The TikTok Algorithm: How It Works
The Chinese social video platform has become a heavy-hitter in the US music marketing industry, due in large part to the platform’s algorithm, and its ability to quickly propel a video to viral status.
Guest post by Bobby Owsinski of Music 3.0
TikTok is a social video platform from China that currently has a lot of influence on the U.S. music industry, as labels see how much its users love music. Despite what you might have heard, it’s not just for kids, and can provide some very useful promotion even though the videos are only 15 seconds long. It’s easier for a video to go viral on the platform than another other at the moment, and that’s because of the TikTok algorithm.
How The Algorithm Works
The TikTok algorithm uses machine learning to evaluate the quality of every video uploaded. Just like the algorithms used on every other social platform and search engine, the specifics aren’t published, but experts have determined at least some of its aspects.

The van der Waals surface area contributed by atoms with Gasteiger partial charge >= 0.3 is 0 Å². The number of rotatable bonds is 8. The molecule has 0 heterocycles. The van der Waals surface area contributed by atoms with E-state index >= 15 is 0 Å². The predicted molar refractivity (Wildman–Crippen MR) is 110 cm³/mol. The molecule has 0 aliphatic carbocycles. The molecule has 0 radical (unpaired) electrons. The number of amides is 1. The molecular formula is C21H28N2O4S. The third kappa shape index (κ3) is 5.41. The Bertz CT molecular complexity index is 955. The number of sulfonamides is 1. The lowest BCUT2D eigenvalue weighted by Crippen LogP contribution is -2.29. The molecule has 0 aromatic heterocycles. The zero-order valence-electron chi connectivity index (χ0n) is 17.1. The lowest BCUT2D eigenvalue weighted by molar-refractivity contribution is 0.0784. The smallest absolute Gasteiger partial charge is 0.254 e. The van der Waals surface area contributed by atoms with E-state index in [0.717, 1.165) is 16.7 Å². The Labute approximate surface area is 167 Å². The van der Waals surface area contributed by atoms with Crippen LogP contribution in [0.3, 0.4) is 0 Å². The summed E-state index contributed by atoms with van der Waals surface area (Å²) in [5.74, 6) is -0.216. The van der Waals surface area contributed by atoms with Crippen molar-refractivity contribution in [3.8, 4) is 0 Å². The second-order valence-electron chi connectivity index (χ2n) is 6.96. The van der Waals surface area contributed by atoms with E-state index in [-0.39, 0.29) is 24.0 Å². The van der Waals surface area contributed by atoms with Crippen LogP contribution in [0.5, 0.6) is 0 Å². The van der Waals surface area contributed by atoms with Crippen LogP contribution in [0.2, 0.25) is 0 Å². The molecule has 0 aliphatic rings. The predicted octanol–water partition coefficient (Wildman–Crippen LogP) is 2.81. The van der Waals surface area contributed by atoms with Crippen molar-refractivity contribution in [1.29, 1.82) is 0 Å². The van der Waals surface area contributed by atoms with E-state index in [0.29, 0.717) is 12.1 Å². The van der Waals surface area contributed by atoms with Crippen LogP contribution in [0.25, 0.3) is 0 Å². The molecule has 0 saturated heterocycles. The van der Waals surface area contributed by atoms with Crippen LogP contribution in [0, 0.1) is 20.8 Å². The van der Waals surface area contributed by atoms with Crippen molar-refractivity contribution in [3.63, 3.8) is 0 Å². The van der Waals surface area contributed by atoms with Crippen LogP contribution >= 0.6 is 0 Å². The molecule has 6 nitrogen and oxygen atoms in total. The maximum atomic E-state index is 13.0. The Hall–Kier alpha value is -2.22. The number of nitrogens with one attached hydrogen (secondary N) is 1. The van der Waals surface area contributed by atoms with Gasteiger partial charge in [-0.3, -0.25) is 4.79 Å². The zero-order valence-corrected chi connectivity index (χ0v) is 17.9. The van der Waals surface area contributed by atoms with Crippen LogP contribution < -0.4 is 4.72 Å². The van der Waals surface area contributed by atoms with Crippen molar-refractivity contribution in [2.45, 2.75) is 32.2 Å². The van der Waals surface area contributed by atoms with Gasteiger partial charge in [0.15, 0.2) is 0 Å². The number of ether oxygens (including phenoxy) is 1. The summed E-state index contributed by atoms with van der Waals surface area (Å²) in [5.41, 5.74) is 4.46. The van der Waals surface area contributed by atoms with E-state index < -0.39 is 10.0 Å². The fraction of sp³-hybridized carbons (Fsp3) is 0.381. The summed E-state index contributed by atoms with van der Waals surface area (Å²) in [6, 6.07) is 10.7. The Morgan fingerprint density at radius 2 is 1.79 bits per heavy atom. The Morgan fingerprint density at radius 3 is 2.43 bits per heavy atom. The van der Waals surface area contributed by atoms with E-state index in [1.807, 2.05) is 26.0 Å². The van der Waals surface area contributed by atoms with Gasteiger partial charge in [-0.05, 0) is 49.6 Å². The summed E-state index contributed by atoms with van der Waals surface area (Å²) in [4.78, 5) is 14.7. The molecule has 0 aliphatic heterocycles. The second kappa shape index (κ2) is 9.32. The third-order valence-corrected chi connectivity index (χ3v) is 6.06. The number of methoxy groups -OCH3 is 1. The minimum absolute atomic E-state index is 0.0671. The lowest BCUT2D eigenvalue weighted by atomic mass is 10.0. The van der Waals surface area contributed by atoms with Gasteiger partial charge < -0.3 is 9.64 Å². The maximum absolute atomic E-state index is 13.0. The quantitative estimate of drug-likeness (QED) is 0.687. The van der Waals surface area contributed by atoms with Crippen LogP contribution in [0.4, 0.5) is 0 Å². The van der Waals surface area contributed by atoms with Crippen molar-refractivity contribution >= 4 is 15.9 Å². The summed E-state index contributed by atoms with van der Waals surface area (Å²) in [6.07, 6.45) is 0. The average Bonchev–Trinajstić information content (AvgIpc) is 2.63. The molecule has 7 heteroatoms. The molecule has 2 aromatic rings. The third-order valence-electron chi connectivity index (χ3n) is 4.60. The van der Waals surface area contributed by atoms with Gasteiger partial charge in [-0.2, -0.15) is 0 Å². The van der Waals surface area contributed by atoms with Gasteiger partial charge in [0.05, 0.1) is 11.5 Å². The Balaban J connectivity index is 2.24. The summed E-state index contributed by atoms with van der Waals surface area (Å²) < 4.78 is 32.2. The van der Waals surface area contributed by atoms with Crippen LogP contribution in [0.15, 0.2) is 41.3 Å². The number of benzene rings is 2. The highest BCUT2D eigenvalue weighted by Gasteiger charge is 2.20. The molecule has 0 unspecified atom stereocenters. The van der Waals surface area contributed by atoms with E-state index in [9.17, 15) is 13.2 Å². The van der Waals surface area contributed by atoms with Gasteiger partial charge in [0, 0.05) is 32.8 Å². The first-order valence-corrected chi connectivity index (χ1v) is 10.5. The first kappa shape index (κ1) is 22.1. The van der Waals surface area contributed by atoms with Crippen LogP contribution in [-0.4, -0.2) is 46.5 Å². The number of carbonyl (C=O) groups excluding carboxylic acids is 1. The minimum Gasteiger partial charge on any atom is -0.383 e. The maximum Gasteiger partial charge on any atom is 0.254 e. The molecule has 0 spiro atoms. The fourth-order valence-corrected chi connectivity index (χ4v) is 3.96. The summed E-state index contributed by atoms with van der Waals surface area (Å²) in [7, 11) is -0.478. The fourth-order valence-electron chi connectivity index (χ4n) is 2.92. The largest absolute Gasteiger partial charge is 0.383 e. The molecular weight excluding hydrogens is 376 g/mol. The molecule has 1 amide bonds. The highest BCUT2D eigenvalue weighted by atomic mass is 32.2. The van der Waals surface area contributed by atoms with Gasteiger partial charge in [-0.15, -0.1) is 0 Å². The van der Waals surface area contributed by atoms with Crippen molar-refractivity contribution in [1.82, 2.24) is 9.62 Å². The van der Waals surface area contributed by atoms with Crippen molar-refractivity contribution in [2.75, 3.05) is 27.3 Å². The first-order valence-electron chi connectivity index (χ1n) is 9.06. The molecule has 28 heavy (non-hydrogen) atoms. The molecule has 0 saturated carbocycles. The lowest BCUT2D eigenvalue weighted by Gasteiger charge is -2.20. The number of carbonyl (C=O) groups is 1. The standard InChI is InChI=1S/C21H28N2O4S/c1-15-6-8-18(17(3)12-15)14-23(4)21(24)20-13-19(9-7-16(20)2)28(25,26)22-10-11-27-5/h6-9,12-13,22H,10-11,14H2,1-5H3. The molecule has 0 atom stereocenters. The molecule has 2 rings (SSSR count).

- When a video is uploaded, TikTok shows it to a small number of TikTok users in between popular videos. This way, the user doesn’t get bored.
- The algorithm then measures how much of your video is actually watched, as well as how many Likes, comments, shares, and downloads it receives. It seems that the ratio is 1 like for every 10 views in order to trigger the algorithm to show the video to more people.
- The algorithm is triggered by the velocity of the engagement it receives. In other words, if it suddenly receives 20% more Likes in a single day, then the video will be pushed out to more people as a result. Users have reported that their video views seem to come in waves as a result.
- Believe it or not, TikTok is has over a billion users and was download more than even Instagram last year. That means that the possibility of your video being seen by a lot of people, or even going viral in some small way, is pretty good.
It might be time for you to check it out TikTok if you haven’t already. This is a good article that provides most of the basics, but we’ll touch on more here in the future.